A friend of mine recently walked into the nursery department of a major home improvement store to look for a specific plant.
He asked a checkout clerk if there were any in stock. The clerk said she had no idea. He then asked that she check her computer for the information, to which she replied, “I could, but it’s wrong a lot.”
Frustrated by this poor service, my friend stormed off to see if he could find the plants himself. But the associates, who must have finally realized her customer’s irritation, chased him down and suggested he speak to Steve, just a few aisles away.
My friend did so, and Steve was able to immediately consult a handheld device to tell my friend the plants he wanted were available at two other locations about 20 minutes away.
This story exemplifies how modern-day retailing can often be a tale of two paradigms. On the one hand, you have a fading old school model where floor associates see their role as little more than greeting, scanning, and bagging. On the other, you have an emerging approach where associates are increasingly engaging customers in both physical and digital environments.
The future of retail will be about meeting customers at the moment of truth. Knowing their history and preferences. Being ready to assist them fully and smoothly from the instant they step into a physical location to the second they leave – from check-in to checkout and across the entire shopping journey.
Physical stores becoming increasingly relevant
Now, one might ask, “After COVID-19, do stores still matter? Isn’t everything digital nowadays?” Physical stores matter more than ever. While global digital sales spiked 57% in 2020 and another 16% last year,according to Salesforce’s Shopping Index, brick-and-mortarstores surviving the pandemic have been rebounding.
This is partly a result of people feeling more comfortable shopping around other people. But it also has to do with how many retailers were scrappy during the pandemic (out of necessity) and reimagined connections between online and physical store experiences.
According to Salesforce research, 57% of shoppers have purchased a product online to pick up in the store. Meanwhile, nearly 30% of shoppers, have researched a product online using a mobile device while in a store and 25% have scanned a QR code to learn more about a product while in a store. When it comes to the customer journey, the lines between the store and digital are blurred.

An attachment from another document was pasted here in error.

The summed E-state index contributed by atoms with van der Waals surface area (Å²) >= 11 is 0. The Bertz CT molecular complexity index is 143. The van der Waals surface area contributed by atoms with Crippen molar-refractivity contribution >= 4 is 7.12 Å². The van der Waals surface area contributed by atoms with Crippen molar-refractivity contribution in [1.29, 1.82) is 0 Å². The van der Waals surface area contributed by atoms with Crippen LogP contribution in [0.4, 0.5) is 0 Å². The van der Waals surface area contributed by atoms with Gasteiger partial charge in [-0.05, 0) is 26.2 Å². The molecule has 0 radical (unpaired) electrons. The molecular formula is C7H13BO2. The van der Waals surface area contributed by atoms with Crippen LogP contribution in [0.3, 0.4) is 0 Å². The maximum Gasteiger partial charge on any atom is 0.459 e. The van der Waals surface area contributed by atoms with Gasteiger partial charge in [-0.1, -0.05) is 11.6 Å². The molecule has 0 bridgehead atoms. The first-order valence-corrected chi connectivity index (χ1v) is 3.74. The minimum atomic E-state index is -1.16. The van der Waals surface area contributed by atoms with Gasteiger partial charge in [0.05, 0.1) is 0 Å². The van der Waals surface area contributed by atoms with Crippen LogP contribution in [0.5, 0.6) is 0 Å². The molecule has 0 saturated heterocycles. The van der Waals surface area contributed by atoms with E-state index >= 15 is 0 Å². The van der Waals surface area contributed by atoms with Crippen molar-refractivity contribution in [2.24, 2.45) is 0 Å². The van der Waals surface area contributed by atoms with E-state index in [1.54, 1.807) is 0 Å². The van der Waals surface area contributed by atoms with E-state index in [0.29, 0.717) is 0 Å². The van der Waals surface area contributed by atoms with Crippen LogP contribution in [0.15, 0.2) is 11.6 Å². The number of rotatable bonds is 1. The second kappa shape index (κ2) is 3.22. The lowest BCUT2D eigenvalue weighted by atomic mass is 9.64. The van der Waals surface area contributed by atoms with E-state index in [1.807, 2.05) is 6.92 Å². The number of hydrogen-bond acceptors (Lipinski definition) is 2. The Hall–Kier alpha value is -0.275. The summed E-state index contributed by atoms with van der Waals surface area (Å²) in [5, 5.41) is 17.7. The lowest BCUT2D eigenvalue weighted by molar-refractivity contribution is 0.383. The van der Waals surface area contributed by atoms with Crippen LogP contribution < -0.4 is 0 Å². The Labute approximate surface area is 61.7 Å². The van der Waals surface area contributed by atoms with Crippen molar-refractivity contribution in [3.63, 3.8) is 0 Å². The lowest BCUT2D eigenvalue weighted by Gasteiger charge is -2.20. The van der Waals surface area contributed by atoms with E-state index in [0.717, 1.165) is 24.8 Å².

Converged shopper experiences
As retailers consider what life will look like once the pandemic is mostly put to rest, it will be important to continue momentum behind the new paradigm and resist the temptation to return to the old one.
Moving forward will require retailers to double down on efforts to reimagine how physical stores can support digital experiences on many emerging platforms, such as social, gaming, and the metaverse.
What’s more, they will need to arm every associate in physical stores with the mobile tools and connectivity needed to access relevant product and customer data to provide more intimate and personalized service.
If a customer has been researching products online, for example, an associate would already know why they are stepping into the store. They could then escort them to the item they are there to buy, but they could also ask if they’d like to see a product still sitting in their online shopping cart, check out another item their purchase history indicates they might like, or mention promotions tied to their credit cards or loyalty programs.
Rise of empowered store associates
The future of retail will be all about associates having the means to find the digital breadcrumbs customers leave behind. This allows them to continually expand their roles:
- Fulfillment expert: pick, pack, and ship orders for creative last mile fulfillment.
- Social media manager: engage network to extend and influence brand connections.
- Digital concierge: be brand ambassadors and trusted stylists wherever consumers engage.
- Service agent: provide personalized service from the store, couch, or on the beach.
For instance, an associate might note a consumer’s interest in a particular product on a web or social site and offer to assist them over chat, text, voice, or video. In doing so, they become a personal customer service representative. If the shopper is considering a fashion or personal care item, the associate might digitally recommend companion products to complement their complexion, frame, or fashion sensibilities. This would make them virtual stylists.
Digitally-enabled associates could similarly become brand ambassadors in social media or facilitate order fulfillment and deliveries to make sure customers receive their orders on time.
Of course, being able to serve customers like this will not come quickly or easily. Salesforce research shows the average consumers traverse nine different touchpoints – both physically and digitally – for each shopping journey. Retailers must democratize data and put it in the hands of associates and consumers – securely – to enable personalized and relevant engagement across all touch points.
And even after this is done, it’s not just throwing the title “digital” in front of existing roles. It’s about fundamentally reimagining every role and redefining what good looks like. This impacts responsibilities, training, incentives, and yes, technology.
Store associates will have to fully understand and accept that store metrics are no longer about speed, efficiency, and transaction conversion at the register. They’ll need to use whatever innovation is available to them to remove friction and drive loyalty.